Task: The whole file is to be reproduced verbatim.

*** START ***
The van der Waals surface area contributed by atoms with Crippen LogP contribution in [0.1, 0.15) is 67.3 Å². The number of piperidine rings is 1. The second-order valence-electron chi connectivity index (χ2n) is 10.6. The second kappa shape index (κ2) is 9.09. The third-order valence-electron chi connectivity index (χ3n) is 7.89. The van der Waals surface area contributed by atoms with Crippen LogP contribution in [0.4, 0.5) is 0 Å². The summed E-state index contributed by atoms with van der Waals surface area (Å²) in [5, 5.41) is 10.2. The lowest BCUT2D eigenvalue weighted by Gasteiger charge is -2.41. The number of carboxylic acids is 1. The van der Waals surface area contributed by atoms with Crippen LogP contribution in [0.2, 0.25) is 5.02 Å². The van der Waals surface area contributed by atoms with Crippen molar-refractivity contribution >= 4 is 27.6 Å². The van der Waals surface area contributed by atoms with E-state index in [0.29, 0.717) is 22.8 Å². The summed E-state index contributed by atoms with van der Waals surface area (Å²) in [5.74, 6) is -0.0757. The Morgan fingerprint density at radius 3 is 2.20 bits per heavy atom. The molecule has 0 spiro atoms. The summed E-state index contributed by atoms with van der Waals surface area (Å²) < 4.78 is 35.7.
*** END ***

The van der Waals surface area contributed by atoms with Crippen LogP contribution in [0.1, 0.15) is 67.3 Å². The number of piperidine rings is 1. The second-order valence-electron chi connectivity index (χ2n) is 10.6. The second kappa shape index (κ2) is 9.09. The third-order valence-electron chi connectivity index (χ3n) is 7.89. The van der Waals surface area contributed by atoms with Crippen LogP contribution in [0.4, 0.5) is 0 Å². The summed E-state index contributed by atoms with van der Waals surface area (Å²) in [5, 5.41) is 10.2. The lowest BCUT2D eigenvalue weighted by Gasteiger charge is -2.41. The number of carboxylic acids is 1. The van der Waals surface area contributed by atoms with Crippen LogP contribution in [0.2, 0.25) is 5.02 Å². The van der Waals surface area contributed by atoms with Crippen molar-refractivity contribution >= 4 is 27.6 Å². The van der Waals surface area contributed by atoms with E-state index in [0.29, 0.717) is 22.8 Å². The summed E-state index contributed by atoms with van der Waals surface area (Å²) in [5.74, 6) is -0.0757. The Morgan fingerprint density at radius 3 is 2.20 bits per heavy atom. The molecule has 0 spiro atoms. The summed E-state index contributed by atoms with van der Waals surface area (Å²) < 4.78 is 35.7.